The Biden administration is working to purchase an additional 200 million doses of the Covid-19 vaccine, a move that could provide enough doses for nearly every American to get fully inoculated by the end of the summer, President Joe Biden said Tuesday.
The government is seeking 100 million doses from Pfizer and 100 million from Moderna, an order that would be made available over the summer. This is in addition to the 400 million combined doses the companies had already committed to providing to the U.S., Biden said. He said he expects to be able to confirm the purchase soon.
"It will be enough to fully vaccinate 300 million Americans to beat the pandemic," Biden said.
The agreement will lessen the country's reliance on getting additional vaccines on the market from other manufacturers. The Trump administration had passed up on purchasing more vaccine doses from Pfizer and Moderna and was instead relying on additional vaccines from Johnson & Johnson and AstraZeneca coming to market. Johnson & Johnson said it will release data for its single-dose vaccine in the coming days.
"We can't speak to the Trump administration, but what we can say is it is our philosophy, given the nature of this emergency and the speed with which the virus needs to be addressed, to procure enough supply as we need to vaccinate Americans and to give Americans the confidence we can do that," a senior administration official said.
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In the near term, the supply of vaccines being shipped to states is set to increase by about 20 percent to 10 million doses per week for the next three weeks, the official said. The federal government will also begin letting states know how many doses they will be receiving at least three weeks in advance — addressing complaints by governors that they aren't able to plan and schedule appointments.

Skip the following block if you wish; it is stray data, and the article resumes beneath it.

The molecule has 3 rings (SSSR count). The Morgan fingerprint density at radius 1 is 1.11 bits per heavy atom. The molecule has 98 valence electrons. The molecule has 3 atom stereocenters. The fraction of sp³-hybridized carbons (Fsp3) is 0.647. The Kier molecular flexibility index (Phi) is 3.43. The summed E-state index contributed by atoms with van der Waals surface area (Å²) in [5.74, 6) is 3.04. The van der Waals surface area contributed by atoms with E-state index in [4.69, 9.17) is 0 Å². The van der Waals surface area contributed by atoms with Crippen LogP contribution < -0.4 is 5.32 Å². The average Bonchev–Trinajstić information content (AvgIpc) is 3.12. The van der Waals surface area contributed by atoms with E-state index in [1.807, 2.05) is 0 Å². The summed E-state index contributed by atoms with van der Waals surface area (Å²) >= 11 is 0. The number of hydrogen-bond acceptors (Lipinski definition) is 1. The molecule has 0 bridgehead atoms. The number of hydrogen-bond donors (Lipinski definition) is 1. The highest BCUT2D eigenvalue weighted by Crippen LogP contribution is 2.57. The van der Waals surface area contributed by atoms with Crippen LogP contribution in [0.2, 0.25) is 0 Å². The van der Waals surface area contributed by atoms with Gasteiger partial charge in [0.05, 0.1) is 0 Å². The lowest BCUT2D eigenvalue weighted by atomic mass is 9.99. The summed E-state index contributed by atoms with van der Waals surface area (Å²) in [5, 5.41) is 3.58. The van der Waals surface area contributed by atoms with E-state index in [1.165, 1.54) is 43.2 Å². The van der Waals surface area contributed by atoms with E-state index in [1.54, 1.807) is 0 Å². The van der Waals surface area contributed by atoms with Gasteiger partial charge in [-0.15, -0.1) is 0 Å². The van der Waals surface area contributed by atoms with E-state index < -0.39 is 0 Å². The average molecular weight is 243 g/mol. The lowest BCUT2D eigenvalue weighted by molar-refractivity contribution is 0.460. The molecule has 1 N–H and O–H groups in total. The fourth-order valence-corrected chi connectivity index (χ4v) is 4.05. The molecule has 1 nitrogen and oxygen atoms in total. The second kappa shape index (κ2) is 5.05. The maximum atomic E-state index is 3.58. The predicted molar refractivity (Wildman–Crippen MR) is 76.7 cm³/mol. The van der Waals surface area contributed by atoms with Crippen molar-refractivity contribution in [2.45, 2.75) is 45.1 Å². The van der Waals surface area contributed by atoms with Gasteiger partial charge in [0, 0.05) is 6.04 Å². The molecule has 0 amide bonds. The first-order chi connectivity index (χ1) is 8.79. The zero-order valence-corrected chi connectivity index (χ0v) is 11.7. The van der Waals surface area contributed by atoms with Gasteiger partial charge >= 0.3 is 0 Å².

The Biden administration has begun using the Defense Production Act to buy more of a specialty syringe that can extract more doses per vaccine vial and plans to use the war-time law for other raw materials, like lipid nanoparticles and bioreactor bags, if necessary, the official said.
But the supply chain for those relatively rare materials is already "somewhat fragile" and there is a risk of disrupting production of other healthcare products, the official said. The U.S. is also having to compete with other countries for the same scarce resources.
The official said the administration isn't holding back doses aside from a small emergency reserve, but states have been holding back the doses they receive at different levels to ensure there is enough available for people to receive their second dose.
State and local officials have been complaining in recent weeks that while they have the ability to give more vaccinations and there is high demand from the public, they lack the supply of vaccines.
As of Jan. 26, the Centers for Disease Control and Prevention reported that 23.5 million doses were administered and more than 3.4 million were people fully vaccinated. New York City Mayor Bill de Blasio said on MSNBC Tuesday that the city has the capacity to administer 500,000 doses a week, but hasn't been able to because it is waiting on more vaccines from the federal government.